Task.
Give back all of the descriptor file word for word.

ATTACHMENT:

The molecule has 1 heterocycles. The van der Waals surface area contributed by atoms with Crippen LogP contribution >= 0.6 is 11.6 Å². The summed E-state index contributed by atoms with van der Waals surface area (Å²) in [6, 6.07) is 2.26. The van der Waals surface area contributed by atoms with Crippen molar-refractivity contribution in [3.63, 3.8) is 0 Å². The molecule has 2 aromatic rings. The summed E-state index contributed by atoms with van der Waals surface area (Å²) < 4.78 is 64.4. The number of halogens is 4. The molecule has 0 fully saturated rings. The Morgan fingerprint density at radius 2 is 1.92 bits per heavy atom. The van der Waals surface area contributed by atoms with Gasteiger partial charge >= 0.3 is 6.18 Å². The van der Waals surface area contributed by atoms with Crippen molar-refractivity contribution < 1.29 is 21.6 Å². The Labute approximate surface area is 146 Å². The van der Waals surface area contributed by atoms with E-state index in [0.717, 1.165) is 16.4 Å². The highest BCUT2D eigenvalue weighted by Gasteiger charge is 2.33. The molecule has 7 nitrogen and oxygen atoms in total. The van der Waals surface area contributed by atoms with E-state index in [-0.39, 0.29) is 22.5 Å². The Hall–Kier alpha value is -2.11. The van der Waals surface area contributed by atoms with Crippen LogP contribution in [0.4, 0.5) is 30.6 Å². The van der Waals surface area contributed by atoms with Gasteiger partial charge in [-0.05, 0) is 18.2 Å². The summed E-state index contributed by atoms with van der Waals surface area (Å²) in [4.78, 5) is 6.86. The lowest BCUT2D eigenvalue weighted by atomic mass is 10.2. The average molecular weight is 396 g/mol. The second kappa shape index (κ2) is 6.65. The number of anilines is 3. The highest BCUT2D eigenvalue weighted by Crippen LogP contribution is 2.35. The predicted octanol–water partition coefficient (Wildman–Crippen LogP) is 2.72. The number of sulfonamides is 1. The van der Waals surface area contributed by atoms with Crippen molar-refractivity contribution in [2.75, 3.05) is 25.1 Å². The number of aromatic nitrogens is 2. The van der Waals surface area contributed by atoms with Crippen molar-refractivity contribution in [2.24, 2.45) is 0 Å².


The molecule has 1 heterocycles. The van der Waals surface area contributed by atoms with Crippen LogP contribution >= 0.6 is 11.6 Å². The summed E-state index contributed by atoms with van der Waals surface area (Å²) in [6, 6.07) is 2.26. The van der Waals surface area contributed by atoms with Crippen molar-refractivity contribution in [3.63, 3.8) is 0 Å². The molecule has 2 aromatic rings. The summed E-state index contributed by atoms with van der Waals surface area (Å²) < 4.78 is 64.4. The number of halogens is 4. The molecule has 0 fully saturated rings. The Morgan fingerprint density at radius 2 is 1.92 bits per heavy atom. The van der Waals surface area contributed by atoms with Gasteiger partial charge >= 0.3 is 6.18 Å². The van der Waals surface area contributed by atoms with Crippen molar-refractivity contribution < 1.29 is 21.6 Å². The Labute approximate surface area is 146 Å². The van der Waals surface area contributed by atoms with E-state index in [0.717, 1.165) is 16.4 Å². The highest BCUT2D eigenvalue weighted by Gasteiger charge is 2.33. The molecule has 7 nitrogen and oxygen atoms in total. The van der Waals surface area contributed by atoms with E-state index in [-0.39, 0.29) is 22.5 Å². The Hall–Kier alpha value is -2.11. The van der Waals surface area contributed by atoms with Crippen LogP contribution in [0.4, 0.5) is 30.6 Å². The van der Waals surface area contributed by atoms with Gasteiger partial charge in [-0.05, 0) is 18.2 Å². The summed E-state index contributed by atoms with van der Waals surface area (Å²) in [4.78, 5) is 6.86. The lowest BCUT2D eigenvalue weighted by atomic mass is 10.2. The average molecular weight is 396 g/mol. The second kappa shape index (κ2) is 6.65. The number of anilines is 3. The highest BCUT2D eigenvalue weighted by Crippen LogP contribution is 2.35. The predicted octanol–water partition coefficient (Wildman–Crippen LogP) is 2.72. The number of sulfonamides is 1. The van der Waals surface area contributed by atoms with Crippen molar-refractivity contribution in [2.75, 3.05) is 25.1 Å². The number of aromatic nitrogens is 2. The van der Waals surface area contributed by atoms with Crippen molar-refractivity contribution in [2.24, 2.45) is 0 Å².